Remnants of a Lost World: Ancient Atlantic Mariners - Navigation

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posted on Jan, 6 2013 @ 12:15 PM
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I've been tooling around with a few thoughts for many years ever since I first came to ATS and read many fascinating threads on possible Ancient mariners and mappers. Now if what is required to sail the worlds deep oceans were Time pieces, Sextants and deep water capable vessels then we may have to use our collective ATS skills to pull it all together here.

From one of my other threads. A relief at the temple of the female pharaoh Hatshepsut in Luxor, Egypt, carved ca. 1480 B.C., shows a merchant ship on a trading expedition. Vessel artifacts match this depiction.


Egypt's Ancient Fleet: Lost for Thousands of Years, Discovered in a Desolate Cave

An ancient harbor on 
the Red Sea proves 
ancient Egyptians 
mastered oceangoing technology and 
launched a series of 
ambitious expeditions 
to far-off lands. 


The scenes carved into a wall of the ancient Egyptian temple at Deir el-Bahri tell of a remarkable sea voyage. A fleet of cargo ships bearing exotic plants, animals, and precious incense navigates through high-crested waves on a journey from a mysterious land known as Punt or “the Land of God.” The carvings were commissioned by Hatshepsut, ancient Egypt’s greatest female pharaoh, who controlled Egypt for more than two decades in the 15th century B.C. She ruled some 2 million people and oversaw one of most powerful empires of the ancient world.

The exact meaning of the detailed carvings has divided Egyptologists ever since they were discovered in the mid-19th century. “Some people have argued that Punt was inland and not on the sea, or a fictitious place altogether,”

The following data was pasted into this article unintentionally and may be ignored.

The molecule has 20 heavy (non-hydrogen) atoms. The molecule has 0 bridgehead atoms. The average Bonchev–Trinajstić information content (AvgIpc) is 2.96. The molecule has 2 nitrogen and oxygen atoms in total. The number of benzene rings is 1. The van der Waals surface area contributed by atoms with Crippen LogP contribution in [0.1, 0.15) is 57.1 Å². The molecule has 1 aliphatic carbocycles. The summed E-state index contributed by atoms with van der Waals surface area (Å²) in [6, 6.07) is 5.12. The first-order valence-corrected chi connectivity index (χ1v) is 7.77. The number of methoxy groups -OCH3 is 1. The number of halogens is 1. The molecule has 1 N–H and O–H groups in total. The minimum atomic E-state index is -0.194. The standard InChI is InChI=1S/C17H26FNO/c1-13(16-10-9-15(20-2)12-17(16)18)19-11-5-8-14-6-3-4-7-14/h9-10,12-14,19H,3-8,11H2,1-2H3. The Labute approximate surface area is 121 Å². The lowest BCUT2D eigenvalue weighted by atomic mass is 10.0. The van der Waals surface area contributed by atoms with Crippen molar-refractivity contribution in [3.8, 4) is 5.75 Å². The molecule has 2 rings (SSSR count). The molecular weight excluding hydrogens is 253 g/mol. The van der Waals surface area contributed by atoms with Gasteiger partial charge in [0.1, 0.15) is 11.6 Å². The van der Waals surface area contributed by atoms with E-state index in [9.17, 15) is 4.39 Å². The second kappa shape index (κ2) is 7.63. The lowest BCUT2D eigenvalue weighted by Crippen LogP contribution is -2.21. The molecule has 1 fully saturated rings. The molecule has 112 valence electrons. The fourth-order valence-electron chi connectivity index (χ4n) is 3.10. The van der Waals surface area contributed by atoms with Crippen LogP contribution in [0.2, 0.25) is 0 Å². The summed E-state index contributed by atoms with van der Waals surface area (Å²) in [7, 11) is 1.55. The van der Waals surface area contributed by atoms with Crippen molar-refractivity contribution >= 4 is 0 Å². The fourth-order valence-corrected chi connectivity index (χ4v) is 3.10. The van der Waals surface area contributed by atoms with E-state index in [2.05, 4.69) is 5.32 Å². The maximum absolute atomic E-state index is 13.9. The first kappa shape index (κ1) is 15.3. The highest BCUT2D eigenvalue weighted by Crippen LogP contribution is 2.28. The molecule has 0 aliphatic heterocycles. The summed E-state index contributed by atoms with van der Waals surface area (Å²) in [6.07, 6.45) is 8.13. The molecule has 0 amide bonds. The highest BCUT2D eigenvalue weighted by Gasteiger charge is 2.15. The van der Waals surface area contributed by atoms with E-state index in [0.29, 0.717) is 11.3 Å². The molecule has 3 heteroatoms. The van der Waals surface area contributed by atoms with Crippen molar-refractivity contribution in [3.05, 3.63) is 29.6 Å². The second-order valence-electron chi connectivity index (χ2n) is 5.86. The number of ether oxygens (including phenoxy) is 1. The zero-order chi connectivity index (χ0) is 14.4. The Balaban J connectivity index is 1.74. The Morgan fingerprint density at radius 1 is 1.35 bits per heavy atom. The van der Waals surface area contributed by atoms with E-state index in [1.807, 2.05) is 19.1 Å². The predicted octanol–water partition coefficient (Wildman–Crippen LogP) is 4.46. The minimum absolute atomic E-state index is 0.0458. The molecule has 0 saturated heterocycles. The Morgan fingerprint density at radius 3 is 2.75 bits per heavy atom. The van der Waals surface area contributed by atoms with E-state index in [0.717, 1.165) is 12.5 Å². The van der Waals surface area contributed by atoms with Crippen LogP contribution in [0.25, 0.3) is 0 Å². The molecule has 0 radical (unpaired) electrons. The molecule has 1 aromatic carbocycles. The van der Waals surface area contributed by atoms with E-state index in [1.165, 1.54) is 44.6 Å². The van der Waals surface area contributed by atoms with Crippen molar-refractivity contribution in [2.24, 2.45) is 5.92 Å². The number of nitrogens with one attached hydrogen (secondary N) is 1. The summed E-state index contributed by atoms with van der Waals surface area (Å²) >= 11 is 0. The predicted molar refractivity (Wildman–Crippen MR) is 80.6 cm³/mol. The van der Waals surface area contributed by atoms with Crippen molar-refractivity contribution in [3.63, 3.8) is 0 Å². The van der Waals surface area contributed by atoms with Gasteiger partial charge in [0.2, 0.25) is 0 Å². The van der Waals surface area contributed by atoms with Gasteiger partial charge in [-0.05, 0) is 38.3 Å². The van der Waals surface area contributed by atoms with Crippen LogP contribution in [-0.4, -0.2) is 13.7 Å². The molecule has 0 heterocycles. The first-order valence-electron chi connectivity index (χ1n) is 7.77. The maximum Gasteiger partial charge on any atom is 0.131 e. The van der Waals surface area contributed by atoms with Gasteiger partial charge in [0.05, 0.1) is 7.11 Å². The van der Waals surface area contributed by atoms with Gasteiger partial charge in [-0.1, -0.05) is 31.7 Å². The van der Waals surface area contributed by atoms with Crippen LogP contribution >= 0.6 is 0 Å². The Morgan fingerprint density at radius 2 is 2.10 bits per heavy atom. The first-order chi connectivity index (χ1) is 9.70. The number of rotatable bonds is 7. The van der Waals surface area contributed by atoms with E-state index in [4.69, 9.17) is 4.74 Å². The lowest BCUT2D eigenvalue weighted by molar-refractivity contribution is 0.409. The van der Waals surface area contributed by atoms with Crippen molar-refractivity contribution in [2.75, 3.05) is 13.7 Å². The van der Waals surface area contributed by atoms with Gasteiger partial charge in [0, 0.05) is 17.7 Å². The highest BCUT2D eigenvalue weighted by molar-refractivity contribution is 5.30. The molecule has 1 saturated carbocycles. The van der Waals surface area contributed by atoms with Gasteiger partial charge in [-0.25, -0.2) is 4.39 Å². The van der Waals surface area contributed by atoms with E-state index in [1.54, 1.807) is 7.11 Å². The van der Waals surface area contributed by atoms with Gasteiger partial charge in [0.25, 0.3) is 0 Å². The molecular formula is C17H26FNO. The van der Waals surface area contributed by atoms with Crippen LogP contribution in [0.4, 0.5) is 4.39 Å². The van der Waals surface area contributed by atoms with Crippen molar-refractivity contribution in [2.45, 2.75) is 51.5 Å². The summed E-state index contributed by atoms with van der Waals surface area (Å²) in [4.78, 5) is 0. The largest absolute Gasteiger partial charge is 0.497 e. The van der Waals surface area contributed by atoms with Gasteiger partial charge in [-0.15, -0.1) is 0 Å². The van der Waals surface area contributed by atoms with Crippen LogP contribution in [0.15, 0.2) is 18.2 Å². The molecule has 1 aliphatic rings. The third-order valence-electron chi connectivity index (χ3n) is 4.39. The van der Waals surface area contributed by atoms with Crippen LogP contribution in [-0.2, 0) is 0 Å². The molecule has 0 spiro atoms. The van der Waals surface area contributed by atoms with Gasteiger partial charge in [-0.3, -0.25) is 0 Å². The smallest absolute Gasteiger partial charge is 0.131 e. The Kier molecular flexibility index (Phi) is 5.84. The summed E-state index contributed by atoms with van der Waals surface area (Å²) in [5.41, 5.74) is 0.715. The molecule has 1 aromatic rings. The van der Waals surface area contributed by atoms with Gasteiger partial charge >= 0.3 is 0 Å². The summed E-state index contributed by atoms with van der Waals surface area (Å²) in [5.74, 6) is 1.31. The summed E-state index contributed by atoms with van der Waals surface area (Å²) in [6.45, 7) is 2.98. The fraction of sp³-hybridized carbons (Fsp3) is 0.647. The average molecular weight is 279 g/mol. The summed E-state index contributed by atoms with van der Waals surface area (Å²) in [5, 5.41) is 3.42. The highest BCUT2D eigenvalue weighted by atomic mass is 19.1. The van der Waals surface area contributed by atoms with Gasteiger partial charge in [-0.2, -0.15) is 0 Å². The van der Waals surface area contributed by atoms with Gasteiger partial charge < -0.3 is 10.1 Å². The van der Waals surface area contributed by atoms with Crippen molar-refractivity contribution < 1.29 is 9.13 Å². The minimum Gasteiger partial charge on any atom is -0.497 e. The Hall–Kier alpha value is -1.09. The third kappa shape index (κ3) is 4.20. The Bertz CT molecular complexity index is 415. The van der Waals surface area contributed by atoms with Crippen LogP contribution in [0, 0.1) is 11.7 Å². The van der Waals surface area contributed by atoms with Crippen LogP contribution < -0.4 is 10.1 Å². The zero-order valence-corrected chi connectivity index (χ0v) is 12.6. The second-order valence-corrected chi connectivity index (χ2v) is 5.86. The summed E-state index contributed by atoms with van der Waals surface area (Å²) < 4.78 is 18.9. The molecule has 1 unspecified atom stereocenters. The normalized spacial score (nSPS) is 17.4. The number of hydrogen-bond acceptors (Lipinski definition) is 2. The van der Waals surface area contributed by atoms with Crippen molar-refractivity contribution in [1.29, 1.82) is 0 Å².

Oxford Egyptologist John Baines says. Recently, however, a series of remarkable discoveries on a desolate stretch of the Red Sea coast has settled the debate, proving once and for all that the masterful building skills of the ancient Egyptians applied to oceangoing ships as well as to pyramids.


Sextant?

Back in 1-8-2011 anon72 posted this thread here


Source: archaeologynewsnetwork.blogspot.com...

The architect Kha helped to build pharaohs' tombs during the 18th dynasty, around 1400 BC. His own tomb was discovered intact in 1906 by archaeologist Ernesto Schiaparelli in Deir-al-Medina, near the Valley of the Kings. Among Kha's belongings were measuring instruments including cubit rods, a levelling device that resembles a modern set square, and what appeared to be an oddly shaped empty wooden case with a hinged lid.


On page 3 of that thread Scott Creighton posted this reply


Hello Anon72.
I rather suspect this ancient instrument is more likely to have been a 'primitive' 'mariner's quadrant - an early sextant' used to measure star elevations and for navigation.


Mariner's Quadrant below):


Regards,
Scott Creighton


Clock?


Clocks are very important for Navigation. I think the Antikythera Mechanism is evidence of the technical know how long before John Harrison's invention imho If the Antikythera Mechanism dates back further than the first century B.C. it could be based on even older technology long before they are given credit.

Navigation